Despite record low inventory, January home sales posted a 13.5% increase over a year ago. That followed four consecutive months of year-over-year sales increases of 19% to 22% on the heels of pandemic lockdowns.
January’s year-over-year increase in homes sold represented a sizable gain from the year before and was in line with the pre-COVID months of December 2019 (13.5%) and January 2020 (10.5%).
“January home sales started the year off with a bang despite the current shortage of homes for sale,” said Adam Contos, CEO of RE/MAX Holdings, Inc. “January’s year-over-year sales increase wasn’t as pronounced as what we saw in the back half of 2020, but it was solid by any objective measure—and it signals that 2021 could be an historically good year for housing. Uncommonly low interest rates, the ascent of the millennial homeowner and the prospect of working from anywhere are converging to shape a housing market unlike any other. We could see mortgage rates begin to inch up soon, so now might be an ideal time for homebuyers and sellers to make their move and take advantage of the favorable conditions.”
Although the growth in sales moderated a bit, other key metrics showed the aftereffects of housing’s 2020 record-setting, second-half recovery:
– January inventory dipped to the lowest level of any time in the 13-year history of the report. The 35.7% drop year-over-year was also a report record and marked the fifth consecutive month of year-over-year inventory declines over 30%.
– Months supply of inventory totaled 1.7 months and equaled the report low set in July 2020 and then tied in August and October.
– The median sales price of $285,000 was a record for the month of January and 11.8% higher than January 2020. It was just 1.7% below the report record of $290,000 set in August 2020 and then tied in October and December.
– Days on market averaged 40—a January record and nearly three weeks less than the 59 days of a year ago. The report record for fewest average days on market is 36 days, set in November 2020.
Highlights and the local markets leading various metrics for January 2021 include:
Of the 53 metro areas surveyed in January 2021, the overall average number of home sales is down 32.1% compared to December 2020, and up 13.5% compared to January 2020. Leading the year-over-year sales percentage increases were San Francisco, California, at +38.5%, Anchorage, Alaska, at +31.7%, and Wilmington/Dover, Delaware, at +30.9%.
Median Sales Price – Median of 53 Metro Median Prices
In January 2021, the median of all 53 metro median sales prices was $285,000, down 1.7% from December 2020, and up +11.8% from January 2020. No metro area saw a year-over-year decrease in median sales price. Forty-five metro areas increased year-over-year by double-digit percentages, led by Boise, Idaho, at +24.3%, Pittsburgh, Pennsylvania, at +21.3%, and Indianapolis, Indiana, at +20.5%.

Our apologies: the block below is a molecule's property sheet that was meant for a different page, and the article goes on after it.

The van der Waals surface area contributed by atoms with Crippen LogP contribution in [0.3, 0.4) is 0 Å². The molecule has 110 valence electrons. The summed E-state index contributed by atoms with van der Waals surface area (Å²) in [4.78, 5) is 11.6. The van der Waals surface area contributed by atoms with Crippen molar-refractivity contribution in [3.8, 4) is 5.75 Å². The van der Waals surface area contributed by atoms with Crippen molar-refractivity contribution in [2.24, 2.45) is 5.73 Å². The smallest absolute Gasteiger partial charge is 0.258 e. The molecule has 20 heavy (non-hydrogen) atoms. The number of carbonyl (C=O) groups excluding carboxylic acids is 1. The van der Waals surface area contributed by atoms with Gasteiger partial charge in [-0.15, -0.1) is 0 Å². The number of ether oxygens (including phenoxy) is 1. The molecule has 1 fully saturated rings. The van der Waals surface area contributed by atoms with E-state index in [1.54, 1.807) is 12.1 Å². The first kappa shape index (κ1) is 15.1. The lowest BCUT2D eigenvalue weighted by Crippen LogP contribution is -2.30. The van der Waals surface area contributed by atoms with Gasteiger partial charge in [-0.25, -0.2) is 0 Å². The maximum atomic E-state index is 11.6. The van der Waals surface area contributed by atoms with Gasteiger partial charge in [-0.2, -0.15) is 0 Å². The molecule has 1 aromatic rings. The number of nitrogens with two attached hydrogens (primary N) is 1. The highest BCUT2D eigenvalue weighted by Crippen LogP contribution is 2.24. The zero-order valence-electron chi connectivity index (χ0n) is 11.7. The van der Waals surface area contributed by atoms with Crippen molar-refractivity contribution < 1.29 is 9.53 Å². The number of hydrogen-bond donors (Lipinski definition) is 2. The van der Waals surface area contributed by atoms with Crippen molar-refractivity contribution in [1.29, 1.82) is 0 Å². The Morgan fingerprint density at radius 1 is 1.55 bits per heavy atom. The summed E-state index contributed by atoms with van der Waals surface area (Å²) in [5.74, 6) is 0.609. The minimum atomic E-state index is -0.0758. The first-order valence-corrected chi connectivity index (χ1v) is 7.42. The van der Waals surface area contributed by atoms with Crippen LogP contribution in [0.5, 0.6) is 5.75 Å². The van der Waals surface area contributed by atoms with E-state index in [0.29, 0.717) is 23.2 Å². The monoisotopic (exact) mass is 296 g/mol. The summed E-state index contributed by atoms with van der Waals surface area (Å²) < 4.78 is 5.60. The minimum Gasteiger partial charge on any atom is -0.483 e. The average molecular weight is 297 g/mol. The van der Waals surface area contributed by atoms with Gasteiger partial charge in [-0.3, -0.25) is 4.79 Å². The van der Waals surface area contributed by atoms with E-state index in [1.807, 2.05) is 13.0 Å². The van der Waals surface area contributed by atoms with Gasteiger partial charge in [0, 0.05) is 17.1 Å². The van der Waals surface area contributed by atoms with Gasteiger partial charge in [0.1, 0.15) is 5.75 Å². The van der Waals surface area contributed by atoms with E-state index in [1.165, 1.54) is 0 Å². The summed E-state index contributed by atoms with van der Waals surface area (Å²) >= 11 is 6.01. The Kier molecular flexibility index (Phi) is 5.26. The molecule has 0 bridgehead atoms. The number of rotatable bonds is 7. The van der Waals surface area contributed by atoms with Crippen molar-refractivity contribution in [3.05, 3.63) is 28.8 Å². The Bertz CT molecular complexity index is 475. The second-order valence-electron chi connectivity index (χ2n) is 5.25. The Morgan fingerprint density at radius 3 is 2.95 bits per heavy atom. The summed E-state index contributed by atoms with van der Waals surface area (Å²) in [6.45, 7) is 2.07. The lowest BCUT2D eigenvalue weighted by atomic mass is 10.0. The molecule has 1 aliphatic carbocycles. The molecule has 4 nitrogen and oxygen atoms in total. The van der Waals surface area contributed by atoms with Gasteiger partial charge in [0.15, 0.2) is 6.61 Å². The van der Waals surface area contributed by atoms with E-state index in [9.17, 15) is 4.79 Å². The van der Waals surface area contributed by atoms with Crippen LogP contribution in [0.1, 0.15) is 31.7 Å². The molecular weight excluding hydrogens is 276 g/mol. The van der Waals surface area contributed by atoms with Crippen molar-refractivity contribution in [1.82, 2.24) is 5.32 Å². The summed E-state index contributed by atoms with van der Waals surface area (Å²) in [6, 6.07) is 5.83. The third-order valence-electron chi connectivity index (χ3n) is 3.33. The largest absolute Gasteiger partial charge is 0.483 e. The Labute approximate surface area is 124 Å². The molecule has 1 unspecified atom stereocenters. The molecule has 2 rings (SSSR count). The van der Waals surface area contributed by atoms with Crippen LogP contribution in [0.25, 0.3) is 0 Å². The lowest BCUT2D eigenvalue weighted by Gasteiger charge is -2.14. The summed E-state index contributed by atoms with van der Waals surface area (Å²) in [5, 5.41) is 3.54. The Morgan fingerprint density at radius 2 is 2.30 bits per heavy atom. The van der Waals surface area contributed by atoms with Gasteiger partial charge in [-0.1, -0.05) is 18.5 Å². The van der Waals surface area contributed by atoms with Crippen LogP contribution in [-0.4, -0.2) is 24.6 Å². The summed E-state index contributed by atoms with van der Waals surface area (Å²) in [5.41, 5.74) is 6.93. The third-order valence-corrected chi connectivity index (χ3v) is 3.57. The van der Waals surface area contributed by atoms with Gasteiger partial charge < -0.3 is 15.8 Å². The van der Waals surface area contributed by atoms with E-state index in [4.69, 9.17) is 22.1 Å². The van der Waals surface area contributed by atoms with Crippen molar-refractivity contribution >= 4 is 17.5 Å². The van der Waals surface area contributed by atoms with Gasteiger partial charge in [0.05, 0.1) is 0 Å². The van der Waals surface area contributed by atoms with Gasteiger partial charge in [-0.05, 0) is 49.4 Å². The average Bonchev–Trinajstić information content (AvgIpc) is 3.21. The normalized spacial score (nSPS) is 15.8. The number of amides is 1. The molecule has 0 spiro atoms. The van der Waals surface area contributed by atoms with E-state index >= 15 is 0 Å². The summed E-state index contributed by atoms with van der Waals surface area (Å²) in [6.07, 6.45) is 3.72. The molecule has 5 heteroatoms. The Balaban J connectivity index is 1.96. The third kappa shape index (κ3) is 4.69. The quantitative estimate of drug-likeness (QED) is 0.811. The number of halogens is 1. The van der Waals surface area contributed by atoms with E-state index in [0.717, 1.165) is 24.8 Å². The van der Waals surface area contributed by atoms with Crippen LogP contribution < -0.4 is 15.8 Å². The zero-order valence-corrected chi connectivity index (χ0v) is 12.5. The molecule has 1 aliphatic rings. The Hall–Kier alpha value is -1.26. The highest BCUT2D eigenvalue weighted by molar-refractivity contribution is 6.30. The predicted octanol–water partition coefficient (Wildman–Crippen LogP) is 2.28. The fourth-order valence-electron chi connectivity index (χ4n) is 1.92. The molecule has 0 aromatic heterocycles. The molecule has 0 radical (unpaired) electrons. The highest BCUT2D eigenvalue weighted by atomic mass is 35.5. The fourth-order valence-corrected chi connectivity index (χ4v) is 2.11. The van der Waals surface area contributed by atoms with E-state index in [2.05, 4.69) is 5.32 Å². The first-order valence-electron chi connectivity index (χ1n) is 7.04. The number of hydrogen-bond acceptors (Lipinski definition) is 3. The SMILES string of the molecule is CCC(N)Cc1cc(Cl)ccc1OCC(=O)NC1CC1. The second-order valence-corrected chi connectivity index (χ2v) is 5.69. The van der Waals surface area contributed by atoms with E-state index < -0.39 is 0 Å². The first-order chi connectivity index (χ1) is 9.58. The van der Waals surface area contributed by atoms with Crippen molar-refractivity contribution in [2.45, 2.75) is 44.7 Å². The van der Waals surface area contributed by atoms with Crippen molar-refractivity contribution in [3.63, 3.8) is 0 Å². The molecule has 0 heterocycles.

Days on Market – Average of 53 Metro Areas
The average days on market for homes sold in January 2021 was 40, up three days from the average in December 2020, and down 19 days from the average in January 2020. The metro areas with the lowest days on market were Omaha, Nebraska, at 18; Boise, Idaho, at 19; and a two-way tie between Cincinnati, Ohio, and Nashville, Tennessee, at 21. The highest days on market averages were in Des Moines, Iowa, at 99, Miami, Florida, at 88, and Augusta, Maine, at 78. Days on market is the number of days between when a home is first listed in an MLS and a sales contract is signed.
Months Supply of Inventory – Average of 53 metro areas
The number of homes for sale in January 2021 was down 12.1% from December 2020 and down 35.7% from January 2020. Based on the rate of home sales in January 2021, the months supply of inventory decreased to 1.7 compared to 1.9 in December 2020, and decreased compared to 3.5 in January 2020. A six months supply indicates a market balanced equally between buyers and sellers. In January 2021, of the 53 metro areas surveyed, only one metro area, Indianapolis, Indiana, at 9.8, reported a months supply at or over six, which is typically considered a buyer’s market. The markets with the lowest months supply of inventory were a two-way tie between Albuquerque, New Mexico, and Boise, Idaho, at 0.5, and a four-way tie between Phoenix, Arizona; Denver, Colorado; Seattle, Washington; and Salt Lake City, Utah at 0.6.
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